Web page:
Not paying the taxman wasn't to maintain a challenge for promotion. He could (and did) do both previously. It was done when he realised the game was up, the gamble on promotion failed, and the last throw of the dice to escape FFP had been used. 

He's still not short of cash, could pay all of the debts and still comfortably sit on any rich list, but when the last gamble at promotion failed and he had no other loopholes as he'd already sold the ground he cut funding. 

I'd still rather not be in the position, but, if he'd used his money to gamble on promotion and then when the last bid before FFP caught up with him he took the points penalty on the chin, still paid his bills, and not put the club in admin I'd still have an element of respect for him. Instead he took the cowards way out and stopped paying bills. An absolute ****.

So its not that HMRC weren't paid to fund a promotion bid but instead they weren't paid when he couldn't skirt the rules any further.

I think you describe well what everyone thinks about Morris. That he can still sit on millions and not be pursued for his behaviour in the courts is a weakness of the system. The ire of fans is the tax money , and your comments are perfect. Quite honestly I do not agree with FFP and the parachute system. But, you got to be able to pay the bills, I have no issue with someone throwing 100m at it, but you got to pay the money, bnot defraud others and the tax man to fund it. How Morris is not heading for prison is the real issue here, he is a fraudster , yet can still sit on hundreds of millions looking on. 

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On 18/05/2022 at 21:13, Mr Popodopolous said:

The Derby fan suggesting another loophole.

Posts like this harden my position. Hopefully the EFL will have put the Straight line bit in as a condition.

https://dcfcfans.uk/topic/38855-the-administration-thread/page/1579/#comment-2341482

It was put in the Nov 2021 agreed decision. Then the new EFL requirement to use straight-line was announced in Feb 2022.

22 hours ago, Mr Popodopolous said:

Just on the Pride Park bits, my understanding on a few aspects based on reading up.

1) Derby City Council would borrow the money.

2) Councils can borrow at lower rates seemingly, saw 2.8% mentioned somewhere.

3) The rent would be tied to the interest payments. Think the EFL need to substitute in for FFP purposes a paper market rent, perhaps based on  the original Fair Value?

4) FFP aside, think when such a deal occurred with Plymouth, the rental was an annual yield of 8.5%. A £20m purchase means £1.7m rent in simple terms.

5) I would also argue that there is a case for inflation linked rent to protect the investment for the council. 

6) Going back to the Plymouth deal again, the sale price back to the club after a few years of rent was a % greater than the purchase price. Cannot remember, but seemed not to be any discounting for rent.

Council could actually do okay out of it if on strictly commercial and arms length terms.

Reconsolidation of stadium ownership into the Football group is also unacceptable any time soon. A section of the Agreed Decision should give the EFL grounds for pushback

None of this really matters as it won't be he council.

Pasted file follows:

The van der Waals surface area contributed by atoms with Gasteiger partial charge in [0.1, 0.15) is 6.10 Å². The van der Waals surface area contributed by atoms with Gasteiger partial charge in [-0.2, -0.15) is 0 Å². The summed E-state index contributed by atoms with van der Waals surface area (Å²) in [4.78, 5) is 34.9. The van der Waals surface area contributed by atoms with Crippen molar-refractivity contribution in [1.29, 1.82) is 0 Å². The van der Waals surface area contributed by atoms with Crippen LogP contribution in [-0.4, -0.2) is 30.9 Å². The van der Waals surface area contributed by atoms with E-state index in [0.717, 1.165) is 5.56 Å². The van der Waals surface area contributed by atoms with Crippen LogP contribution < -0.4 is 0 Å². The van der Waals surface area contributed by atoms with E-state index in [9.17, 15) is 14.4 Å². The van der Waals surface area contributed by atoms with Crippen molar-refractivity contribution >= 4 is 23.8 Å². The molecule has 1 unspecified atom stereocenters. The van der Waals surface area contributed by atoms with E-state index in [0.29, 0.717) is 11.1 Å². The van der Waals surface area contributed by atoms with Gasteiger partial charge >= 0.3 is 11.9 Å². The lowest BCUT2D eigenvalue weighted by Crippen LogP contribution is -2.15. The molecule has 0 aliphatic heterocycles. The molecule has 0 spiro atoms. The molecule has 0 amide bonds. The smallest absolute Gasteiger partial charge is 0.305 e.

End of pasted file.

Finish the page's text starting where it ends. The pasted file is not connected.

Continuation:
1. yes
  2. yes
  3. Doesn't need to be fair value when they aren't related parties
  4. That was in 2011 when there was a recession. I wonder how much that impacted the interest rates payable. Despite everything that's happened over the past couple of years, I wouldn't expect to see much variance in interest.
  5. See above.
  6. Council bought it for £1.6m in 2011, then sold it for £1.7m in 2016
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3 hours ago, AnotherDerbyFan said:

It was put in the Nov 2021 agreed decision. Then the new EFL requirement to use straight-line was announced in Feb 2022.

Not altogether sure I follow- does this make a tangible difference?

My point is that it would be unacceptable probably from a P&S perspective. Right outcome, if questionable or uneven methodology at times. Membership agreement needs to be quite hardline. Anything else would be a failure of governance.

3 hours ago, AnotherDerbyFan said:

None of this really matters as it won't be he council.

  1. yes
  2. yes
  3. Doesn't need to be fair value when they aren't related parties
  4. That was in 2011 when there was a recession. I wonder how much that impacted the interest rates payable. Despite everything that's happened over the past couple of years, I wouldn't expect to see much variance in interest.
  5. See above.
  6. Council bought it for £1.6m in 2011, then sold it for £1.7m in 2016

It may well prove academic yes.

  1. Agreed
  2. Agreed- although what of the bit about not being able to borrow for yield?
  3. The P&S regs would say something different I expect- I am speaking not of the actual amount paid but the fair value amount substituted in for P&S purposes...it's a paper amount different to the actual amount between A N Other and Derby. Remember too that there are and were rental amounts due from Club DCFC and Stadia DCFC as part of the deal/approval, not just the club itself as per IDC 1. Something that gets zero coverage I must say- I recall many were confident that it was the CLUB accounts in isolation that were the relevant factor for P&S regs yet from 2016/17 onwards they were incorrect. Some quite well informed posters seemed to dismiss use of the consolidated accounts in past threads on the FFP issues- these would include rental amounts from Club and Stadia DCFC, whereas the club accounts in isolation would solely include the club rental of £1.1m per year.